As recently as March, it looked as if Israel had finally managed to scrape together the semblance of a functioning government following four elections in two years that had left the country in political paralysis.
Israel heads to fifth election, and its democracy is on the line
On March 23, the first anniversary of that fourth election, the “coalition of change” led by Prime Minister Naftali Bennett and Foreign Minister Yair Lapid, with its eight diverse parties, celebrated just over nine months in charge. The unlikely gamble by a group of diverse parties, including right-wing Orthodox Jews, Islamists and left-wingers – and held together mainly by a desire to keep former Prime Minister Benjamin Netanyahu from power – appeared to have paid off.
Then, suddenly, it all fell apart. A three-month process of internal deterioration began and an unstoppable downward spiral gained momentum. The result: On Wednesday, lawmakers will pass the final vote for the dissolution of the Knesset and a new election will be held on either October 25 or November 1.
How did this all happen? The “beginning of the end” was indisputably April 6.
On that day, Idit Silman, a member of Bennett’s Yamina party, dropped a bombshell on the governing coalition. In a surprise move ahead of the Passover holiday, she announced her resignation from the coalition, bolting to the opposition led by Likud and Netanyahu, calling for the coalition to be replaced by “a national, Jewish and Zionist government.”
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Her move followed a lengthy campaign of pressure and inducements from Netanyahu’s party, with the carrot of a promised spot on the opposition party’s slate in the next election. The stick was continuation of the harassment campaign that has been aimed at right-leaning coalition members since the government’s formation last year.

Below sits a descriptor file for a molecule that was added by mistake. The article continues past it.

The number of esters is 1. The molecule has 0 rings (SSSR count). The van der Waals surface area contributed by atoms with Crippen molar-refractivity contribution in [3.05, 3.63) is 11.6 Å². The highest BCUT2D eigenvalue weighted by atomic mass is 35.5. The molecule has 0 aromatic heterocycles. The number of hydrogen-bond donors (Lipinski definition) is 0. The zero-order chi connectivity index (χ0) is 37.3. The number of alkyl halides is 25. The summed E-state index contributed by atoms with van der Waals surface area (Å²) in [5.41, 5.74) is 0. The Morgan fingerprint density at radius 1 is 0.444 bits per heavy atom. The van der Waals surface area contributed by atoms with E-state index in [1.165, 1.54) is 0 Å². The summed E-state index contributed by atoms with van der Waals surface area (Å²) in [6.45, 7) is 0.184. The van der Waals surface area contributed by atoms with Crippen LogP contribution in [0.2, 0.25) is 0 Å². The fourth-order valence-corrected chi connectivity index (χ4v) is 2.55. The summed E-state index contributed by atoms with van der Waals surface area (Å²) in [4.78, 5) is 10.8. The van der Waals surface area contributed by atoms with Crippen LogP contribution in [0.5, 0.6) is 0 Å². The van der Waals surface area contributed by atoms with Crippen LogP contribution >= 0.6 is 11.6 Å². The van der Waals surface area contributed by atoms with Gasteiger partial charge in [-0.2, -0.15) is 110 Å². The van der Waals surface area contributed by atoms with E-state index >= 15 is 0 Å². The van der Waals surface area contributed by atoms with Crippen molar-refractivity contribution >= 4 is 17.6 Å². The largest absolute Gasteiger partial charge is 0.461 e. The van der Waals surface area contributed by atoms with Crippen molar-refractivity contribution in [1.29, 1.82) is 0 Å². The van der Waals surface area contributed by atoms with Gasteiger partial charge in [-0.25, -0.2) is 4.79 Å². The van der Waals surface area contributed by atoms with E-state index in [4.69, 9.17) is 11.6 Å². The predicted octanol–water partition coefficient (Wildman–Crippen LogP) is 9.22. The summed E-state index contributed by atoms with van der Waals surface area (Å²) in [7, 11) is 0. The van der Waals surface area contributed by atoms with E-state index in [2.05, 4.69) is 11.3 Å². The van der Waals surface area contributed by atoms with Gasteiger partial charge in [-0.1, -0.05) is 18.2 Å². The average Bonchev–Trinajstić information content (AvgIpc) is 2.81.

Silman hadn’t been the first member of Bennett’s right-wing, religious party to decide she couldn’t tolerate sitting in a coalition with the left-wing parties of Labor and Meretz, and the United Arab List. Yamina MK Amichai Chikli had jumped ship at the government’s establishment last June, creating a precarious situation in which the ruling coalition dropped from 62-58 to a razor-thin 61-59 Knesset majority.
But Silman’s defection was far more damaging, marking the end of that majority and bringing the count to 60-60, throwing the government into paralysis and beginning a countdown to its demise.
The next blow came on May 19, when Meretz lawmaker Ghaida Rinawie Zoabi became the coalition’s next renegade, announcing that she too was abandoning her party’s leadership and refusing to vote with the coalition. This would make it a minority government, essentially sounding its death knell.
After three days of pressure, Rinawie Zoabi was convinced to officially return to the fold, in return for financial offerings to the Arab community.
But while the count was back to 60-60, the damage had been done: The exercise demonstrated that any single lawmaker now had the power to hold the weak coalition hostage.